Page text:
Outgoing Bank of England governor Mark Carney has been given a key role as an adviser to Boris Johnson for major UN climate talks in the UK this year.
The Prime Minister said Mr Carney would be an “invaluable addition” to the team for the COP26 summit, which is being held in Glasgow in November.
Mr Carney’s role as finance adviser for the talks will be to help the UK Government mobilise ambitious action from across the financial system ahead of the talks.
The meeting is being seen as key in increasing countries’ ambitions to cut their greenhouse gas emissions to meet pledges made under the international Paris Agreement to tackle climate change.
Mr Johnson said: “Hosting COP26 in Glasgow will be a golden opportunity for the UK and the global community as we push for as many countries as possible to follow our lead and commit to ending their contribution to climate change by 2050.”
— UK Prime Minister (@10DowningStreet) January 16, 2020
Mr Carney, who recently warned of the threat of climate change to businesses, said: “The combination of these critical meetings and the UK’s global leadership in financial services provides a unique opportunity to address climate change by transforming the financial system.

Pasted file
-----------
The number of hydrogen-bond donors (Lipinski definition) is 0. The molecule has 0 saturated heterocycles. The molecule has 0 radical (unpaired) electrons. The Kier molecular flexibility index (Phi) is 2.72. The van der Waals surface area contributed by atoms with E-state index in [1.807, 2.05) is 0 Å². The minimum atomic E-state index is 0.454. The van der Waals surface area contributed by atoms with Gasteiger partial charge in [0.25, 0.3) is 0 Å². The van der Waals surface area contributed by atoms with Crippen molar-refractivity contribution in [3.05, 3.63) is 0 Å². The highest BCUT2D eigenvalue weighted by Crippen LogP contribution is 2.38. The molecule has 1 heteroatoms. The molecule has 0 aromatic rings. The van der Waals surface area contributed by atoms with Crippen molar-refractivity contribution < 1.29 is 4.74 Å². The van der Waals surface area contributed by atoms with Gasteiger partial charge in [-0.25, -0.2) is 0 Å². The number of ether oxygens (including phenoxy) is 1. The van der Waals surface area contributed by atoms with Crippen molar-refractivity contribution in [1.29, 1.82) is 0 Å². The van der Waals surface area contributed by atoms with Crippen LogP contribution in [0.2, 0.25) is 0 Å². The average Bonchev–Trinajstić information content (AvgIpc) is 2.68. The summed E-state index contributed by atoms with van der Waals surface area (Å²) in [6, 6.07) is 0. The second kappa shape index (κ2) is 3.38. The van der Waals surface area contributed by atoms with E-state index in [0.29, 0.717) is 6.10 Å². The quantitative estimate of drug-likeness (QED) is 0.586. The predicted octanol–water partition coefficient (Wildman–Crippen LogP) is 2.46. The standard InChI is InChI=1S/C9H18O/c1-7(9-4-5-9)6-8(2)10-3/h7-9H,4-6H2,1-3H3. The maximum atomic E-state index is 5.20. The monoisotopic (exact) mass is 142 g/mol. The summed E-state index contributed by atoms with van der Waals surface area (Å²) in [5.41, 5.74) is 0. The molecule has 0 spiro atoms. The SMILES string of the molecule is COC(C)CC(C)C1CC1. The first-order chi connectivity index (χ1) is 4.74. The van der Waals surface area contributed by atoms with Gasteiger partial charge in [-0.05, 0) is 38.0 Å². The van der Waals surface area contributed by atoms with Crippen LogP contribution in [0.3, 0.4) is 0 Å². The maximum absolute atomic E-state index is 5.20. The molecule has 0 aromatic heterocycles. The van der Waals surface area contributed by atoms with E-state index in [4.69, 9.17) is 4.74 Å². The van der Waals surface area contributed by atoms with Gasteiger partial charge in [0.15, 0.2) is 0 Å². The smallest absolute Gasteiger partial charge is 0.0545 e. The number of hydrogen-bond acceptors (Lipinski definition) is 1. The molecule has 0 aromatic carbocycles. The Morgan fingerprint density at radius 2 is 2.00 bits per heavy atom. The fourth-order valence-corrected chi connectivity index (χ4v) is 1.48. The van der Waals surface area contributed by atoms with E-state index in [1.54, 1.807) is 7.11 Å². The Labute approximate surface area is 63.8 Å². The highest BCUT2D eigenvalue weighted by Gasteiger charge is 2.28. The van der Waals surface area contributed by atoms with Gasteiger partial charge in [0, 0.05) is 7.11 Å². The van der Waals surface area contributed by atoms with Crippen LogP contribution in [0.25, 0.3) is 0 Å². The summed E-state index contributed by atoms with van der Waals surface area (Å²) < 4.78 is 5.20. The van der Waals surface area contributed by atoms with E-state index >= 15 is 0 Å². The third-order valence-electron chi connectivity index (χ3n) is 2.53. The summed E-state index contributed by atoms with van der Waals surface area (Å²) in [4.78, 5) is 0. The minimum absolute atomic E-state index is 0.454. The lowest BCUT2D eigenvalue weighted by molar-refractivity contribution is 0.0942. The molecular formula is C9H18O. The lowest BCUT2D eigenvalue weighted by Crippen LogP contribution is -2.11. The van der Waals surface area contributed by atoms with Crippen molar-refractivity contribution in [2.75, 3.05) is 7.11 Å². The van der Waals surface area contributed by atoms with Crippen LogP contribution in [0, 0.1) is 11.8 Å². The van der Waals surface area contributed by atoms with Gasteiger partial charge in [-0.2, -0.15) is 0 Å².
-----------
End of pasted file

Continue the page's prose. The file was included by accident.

“To seize it, all financial decisions need to take into account the risks from climate change and the opportunities from the transition to a net zero economy.”
Mr Carney was also recently made the UN secretary-general’s special envoy on “climate action and climate finance”.
Under his leadership, the Bank of England launched stress-testing on Britain’s biggest banks and insurers to find any cracks in their preparations for global warming.
And he has warned firms that their assets could become “worthless” if they do not wake up to the climate crisis.
The talks in Glasgow are seen as the most crucial round of UN climate negotiations since the Paris Agreement was agreed in the French capital in 2015.
The deal, which comes into force this year, commits countries to cutting emissions to curb global warming at “well below” 2C and pursue efforts to prevent temperatures rising more than 1.5C above pre-industrial levels.
But on current pledges of national action the world is on course for around 3C of warming by 2100.
The UN’s climate science body, the Intergovernmental Panel on Climate Change, published a report in 2018 which warned of the damaging impacts of temperatures rising above 1.5C.
And it warned that the world would need to cut carbon emissions to “net zero” – so no more is being put into the atmosphere than is being removed – by 2050.
The UK has passed a law committing the country to reducing its greenhouse gas emissions to net zero by mid-century, though advisers have warned it is currently off track to meet its climate goals.